Prevalence of agglutinating antibodies to Neospora caninum in raccoons, Procyon lotor
Lindsay, D. S.
Blagburn, B. L.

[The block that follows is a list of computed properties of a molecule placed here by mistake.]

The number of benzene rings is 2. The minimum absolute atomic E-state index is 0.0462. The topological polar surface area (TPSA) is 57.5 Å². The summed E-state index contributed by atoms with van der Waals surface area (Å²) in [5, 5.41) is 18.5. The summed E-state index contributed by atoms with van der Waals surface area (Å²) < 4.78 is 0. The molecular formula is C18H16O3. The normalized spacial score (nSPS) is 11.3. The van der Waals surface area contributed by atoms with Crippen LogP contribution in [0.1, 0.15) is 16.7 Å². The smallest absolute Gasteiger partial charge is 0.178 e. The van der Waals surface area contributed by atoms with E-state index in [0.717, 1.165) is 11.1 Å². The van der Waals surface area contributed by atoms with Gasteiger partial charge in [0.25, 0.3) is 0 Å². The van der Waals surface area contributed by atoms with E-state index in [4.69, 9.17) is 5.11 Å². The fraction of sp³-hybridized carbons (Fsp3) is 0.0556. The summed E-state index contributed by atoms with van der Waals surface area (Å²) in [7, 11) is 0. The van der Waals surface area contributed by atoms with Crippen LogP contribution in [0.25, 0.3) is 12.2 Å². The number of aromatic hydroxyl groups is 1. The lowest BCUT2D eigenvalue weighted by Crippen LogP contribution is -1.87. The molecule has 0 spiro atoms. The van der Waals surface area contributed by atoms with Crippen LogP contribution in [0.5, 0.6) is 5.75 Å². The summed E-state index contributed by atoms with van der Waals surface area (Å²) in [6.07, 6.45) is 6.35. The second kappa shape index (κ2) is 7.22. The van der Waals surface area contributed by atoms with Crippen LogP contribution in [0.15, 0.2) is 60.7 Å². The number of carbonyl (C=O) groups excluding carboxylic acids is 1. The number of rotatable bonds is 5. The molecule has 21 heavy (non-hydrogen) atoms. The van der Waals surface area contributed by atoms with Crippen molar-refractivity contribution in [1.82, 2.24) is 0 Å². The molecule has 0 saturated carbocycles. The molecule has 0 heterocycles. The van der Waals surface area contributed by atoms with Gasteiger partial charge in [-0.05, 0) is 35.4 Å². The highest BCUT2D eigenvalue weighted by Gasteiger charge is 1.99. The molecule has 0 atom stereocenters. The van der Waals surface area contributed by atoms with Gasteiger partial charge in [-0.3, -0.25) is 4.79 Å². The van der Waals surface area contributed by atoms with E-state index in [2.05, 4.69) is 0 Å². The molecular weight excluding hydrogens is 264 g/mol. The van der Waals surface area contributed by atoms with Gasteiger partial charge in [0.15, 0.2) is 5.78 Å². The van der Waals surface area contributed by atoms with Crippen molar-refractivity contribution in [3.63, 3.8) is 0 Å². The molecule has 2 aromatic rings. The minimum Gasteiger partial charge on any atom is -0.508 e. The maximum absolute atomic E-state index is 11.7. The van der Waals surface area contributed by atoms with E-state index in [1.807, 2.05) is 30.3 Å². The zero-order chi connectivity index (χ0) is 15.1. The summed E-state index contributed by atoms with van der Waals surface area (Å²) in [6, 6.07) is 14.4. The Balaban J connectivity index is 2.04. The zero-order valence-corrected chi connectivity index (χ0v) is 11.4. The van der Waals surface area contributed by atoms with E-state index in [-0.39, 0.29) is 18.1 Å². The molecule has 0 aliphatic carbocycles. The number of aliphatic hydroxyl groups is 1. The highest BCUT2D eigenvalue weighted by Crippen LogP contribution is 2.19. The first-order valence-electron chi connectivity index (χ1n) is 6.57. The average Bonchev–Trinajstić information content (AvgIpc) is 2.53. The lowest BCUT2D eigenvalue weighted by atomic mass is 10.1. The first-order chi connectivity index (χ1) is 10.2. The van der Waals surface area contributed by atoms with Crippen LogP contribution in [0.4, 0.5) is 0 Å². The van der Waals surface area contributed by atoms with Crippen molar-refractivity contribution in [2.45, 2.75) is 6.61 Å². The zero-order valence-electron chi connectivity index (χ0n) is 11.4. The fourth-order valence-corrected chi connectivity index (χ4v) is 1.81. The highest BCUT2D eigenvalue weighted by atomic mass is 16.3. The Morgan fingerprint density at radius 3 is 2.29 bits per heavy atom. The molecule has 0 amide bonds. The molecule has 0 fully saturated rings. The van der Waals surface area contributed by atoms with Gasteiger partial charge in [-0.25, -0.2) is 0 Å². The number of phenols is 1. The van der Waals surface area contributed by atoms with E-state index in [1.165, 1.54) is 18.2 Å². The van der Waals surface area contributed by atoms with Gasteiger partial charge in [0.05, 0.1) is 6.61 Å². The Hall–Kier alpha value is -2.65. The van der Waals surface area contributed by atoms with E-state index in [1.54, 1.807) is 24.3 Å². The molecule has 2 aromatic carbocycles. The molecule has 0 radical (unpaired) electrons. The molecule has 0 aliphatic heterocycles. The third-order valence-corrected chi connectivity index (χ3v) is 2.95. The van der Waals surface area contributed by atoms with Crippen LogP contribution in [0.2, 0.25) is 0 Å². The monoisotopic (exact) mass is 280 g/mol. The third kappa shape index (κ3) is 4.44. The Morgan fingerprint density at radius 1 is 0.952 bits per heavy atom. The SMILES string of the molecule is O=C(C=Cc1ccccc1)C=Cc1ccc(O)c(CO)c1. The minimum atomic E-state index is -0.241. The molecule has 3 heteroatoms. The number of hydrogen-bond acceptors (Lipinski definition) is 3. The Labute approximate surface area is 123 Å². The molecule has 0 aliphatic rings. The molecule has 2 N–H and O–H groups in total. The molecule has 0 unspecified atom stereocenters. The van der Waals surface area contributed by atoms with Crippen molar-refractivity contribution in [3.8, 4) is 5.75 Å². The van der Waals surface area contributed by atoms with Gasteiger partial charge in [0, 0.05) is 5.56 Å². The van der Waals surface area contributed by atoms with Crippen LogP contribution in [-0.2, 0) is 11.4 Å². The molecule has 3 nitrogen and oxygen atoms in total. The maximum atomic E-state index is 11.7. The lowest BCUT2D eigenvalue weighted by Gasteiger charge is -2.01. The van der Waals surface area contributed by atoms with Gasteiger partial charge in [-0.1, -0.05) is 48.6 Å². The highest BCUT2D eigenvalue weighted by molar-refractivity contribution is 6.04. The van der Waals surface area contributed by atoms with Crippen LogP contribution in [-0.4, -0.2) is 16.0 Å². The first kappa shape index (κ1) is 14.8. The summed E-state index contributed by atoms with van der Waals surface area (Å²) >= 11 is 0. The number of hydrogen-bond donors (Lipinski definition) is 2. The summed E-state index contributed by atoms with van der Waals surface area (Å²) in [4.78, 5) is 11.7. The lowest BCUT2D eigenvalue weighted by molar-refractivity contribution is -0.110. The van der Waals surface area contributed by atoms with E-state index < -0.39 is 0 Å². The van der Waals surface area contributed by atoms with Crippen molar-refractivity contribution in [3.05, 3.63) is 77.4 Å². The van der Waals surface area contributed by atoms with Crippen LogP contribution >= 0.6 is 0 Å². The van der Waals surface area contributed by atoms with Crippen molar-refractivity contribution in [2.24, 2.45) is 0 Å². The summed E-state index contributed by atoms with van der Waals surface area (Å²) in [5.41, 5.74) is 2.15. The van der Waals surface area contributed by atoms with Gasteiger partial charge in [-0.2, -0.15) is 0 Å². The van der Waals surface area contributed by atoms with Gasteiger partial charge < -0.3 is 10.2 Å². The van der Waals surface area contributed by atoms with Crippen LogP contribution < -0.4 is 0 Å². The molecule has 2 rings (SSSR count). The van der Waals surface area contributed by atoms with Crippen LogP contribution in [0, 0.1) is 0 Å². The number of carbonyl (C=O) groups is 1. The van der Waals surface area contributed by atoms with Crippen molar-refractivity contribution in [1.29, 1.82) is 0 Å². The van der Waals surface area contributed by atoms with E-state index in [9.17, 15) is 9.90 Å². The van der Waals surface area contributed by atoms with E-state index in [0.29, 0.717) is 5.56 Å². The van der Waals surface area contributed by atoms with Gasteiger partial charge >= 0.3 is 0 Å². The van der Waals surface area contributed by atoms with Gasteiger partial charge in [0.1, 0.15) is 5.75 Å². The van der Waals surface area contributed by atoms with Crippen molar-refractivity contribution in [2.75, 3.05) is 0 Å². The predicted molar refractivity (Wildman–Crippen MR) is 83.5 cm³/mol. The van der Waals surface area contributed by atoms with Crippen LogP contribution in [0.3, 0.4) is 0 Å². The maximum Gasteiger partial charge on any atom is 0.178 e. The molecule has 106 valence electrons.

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Neospora caninum is an apicomplexan parasite that causes neonatal neuromuscular disease in dogs and abortions in cattle. Dogs are the only proven definitive host. Little is known about the prevalence of antibodies to this parasite in wildlife. Sera from 99 raccoons (Procyon lotor) were examined for agglutinating antibodies to N. caninum using the modified agglutination test employing formalin-fixed tachyzoites as antigen. Raccoons originated in Florida (n=24, collected in 1996), New Jersey (n=25, collected in 1993), Pennsylvania (n=25, collected in 1999), and Massachusetts (n=25, collected in 1993 and 1994). Ten (10%) had antibodies to AT. caninum; 9 had titers of 1:50, and 1 (1%) had a titer of 1:100. The present study indicates that raccoons have minimal exposure to N. caninum. The sera were also tested for agglutinating antibodies to Toxoplasma gondii and 46 (46%) were positive; 16 had titers of 1:50, 8 had titers of 1:100, and 22 had titers of greater than or equal to1:500.